He pulled off his daily schedule The pocket of his blue blazer, an American flag pin to his lapels, Biden's report has counted the dead and wounded in the war zones every day for the past 13 years.

"Every morning I call the Ministry of Defense – no kidding – to be exact Find out how many women and men were killed in Afghanistan or Iraq, "he told the crowd." Nothing bothers me more than when someone says about 6,000 people have died No, as of this morning it is 6,883.

Vice President Joe Biden awards a bronze star to Staff Sgt. Chad Workman of the Airborne Forward Operating Base in Wardak province, Afghanistan, on January 11, 2011. (David Lienemann / The White House)

Then told Biden the latest and perhaps most inexact version of his Afghanistan story.

"I've been to Afghanistan and Iraq more than 30 times," he said. (His campaign later made it clear that the correct number is 21.) He spoke about Kunar Province, the naval captain – "Marine, Marine," which he emphasized – the deep ravine, the dead friend, and the moment of reckoning, as Biden the medal held on to the officer's uniform.

The version of Biden's story that is true – and equally heartbreaking – is one that he seldom tells. The scenery was not the Kunar province, but Wardak, southwest of Kabul. The medal recipient was Workman, 35, who had run into a burning vehicle to rescue his dying friend. When Workman had opened the door and thrown it into the flames, it was too late.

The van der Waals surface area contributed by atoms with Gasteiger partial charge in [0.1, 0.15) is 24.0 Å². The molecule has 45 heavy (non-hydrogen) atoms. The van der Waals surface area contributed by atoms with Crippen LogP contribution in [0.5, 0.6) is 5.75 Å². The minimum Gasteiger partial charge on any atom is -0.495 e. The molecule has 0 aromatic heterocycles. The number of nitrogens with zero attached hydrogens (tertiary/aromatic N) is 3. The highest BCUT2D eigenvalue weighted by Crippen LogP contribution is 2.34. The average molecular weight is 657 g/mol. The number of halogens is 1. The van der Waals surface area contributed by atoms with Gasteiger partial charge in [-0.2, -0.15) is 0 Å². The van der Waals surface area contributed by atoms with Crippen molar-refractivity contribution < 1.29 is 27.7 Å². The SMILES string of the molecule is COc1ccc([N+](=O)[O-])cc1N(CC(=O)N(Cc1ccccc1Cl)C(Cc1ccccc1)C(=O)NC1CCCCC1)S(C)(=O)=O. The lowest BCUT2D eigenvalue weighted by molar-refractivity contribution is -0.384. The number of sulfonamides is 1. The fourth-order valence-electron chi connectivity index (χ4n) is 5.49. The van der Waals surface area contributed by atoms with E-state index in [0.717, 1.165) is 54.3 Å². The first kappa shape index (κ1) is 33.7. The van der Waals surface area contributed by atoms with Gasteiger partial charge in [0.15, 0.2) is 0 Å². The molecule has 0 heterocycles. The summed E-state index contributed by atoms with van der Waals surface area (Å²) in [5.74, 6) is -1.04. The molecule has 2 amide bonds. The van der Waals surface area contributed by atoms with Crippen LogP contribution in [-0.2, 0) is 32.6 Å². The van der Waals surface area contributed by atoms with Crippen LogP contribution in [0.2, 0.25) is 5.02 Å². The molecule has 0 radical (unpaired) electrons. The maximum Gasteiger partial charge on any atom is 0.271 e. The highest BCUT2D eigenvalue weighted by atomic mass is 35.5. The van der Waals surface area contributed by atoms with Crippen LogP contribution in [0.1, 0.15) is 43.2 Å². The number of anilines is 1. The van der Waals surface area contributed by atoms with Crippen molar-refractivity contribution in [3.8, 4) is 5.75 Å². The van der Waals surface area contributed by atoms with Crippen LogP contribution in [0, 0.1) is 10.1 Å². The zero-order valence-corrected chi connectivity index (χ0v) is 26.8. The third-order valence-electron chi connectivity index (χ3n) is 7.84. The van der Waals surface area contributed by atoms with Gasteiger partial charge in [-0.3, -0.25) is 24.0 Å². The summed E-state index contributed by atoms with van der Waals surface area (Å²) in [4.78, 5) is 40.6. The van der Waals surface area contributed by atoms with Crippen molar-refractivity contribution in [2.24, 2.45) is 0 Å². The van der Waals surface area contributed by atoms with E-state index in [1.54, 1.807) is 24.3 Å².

"I never pulled it out because it was melted," Workman recalled in a telephone interview earlier this week from Joint Base Lewis-McChord near Tacoma, Washington.

Workman's company commander informed him that the vice president was going to attach a bronze star to him for his heroism. "I tried to get away from work," remembers Workman, who has since been promoted to first sergeant. "I did not want this medal." Nevertheless, on January 11, 2011, on a cold, gray day, Workman was attentive as Biden pressed the medal to his chest. The moment is captured in a photo of the White House and in an interview by Biden with National Geographic from the year 2016.

So Biden remembered: "You see the expression on his face – he says, 'Sir, I don't want it. I do not want it. He died. He died. "

Workman's version is the same, but with one additional detail. He remembered that Biden had met his eyes. Workman told the vice president he did not want the medal.

"I know you do not," Biden replied softly.

Eight years later, Workman still remembers Biden looking at him.

He has that look from which his eyes can look into your eyes, "said Workman. "I felt he really understood."

Julie Tate contributed to this report.

Source link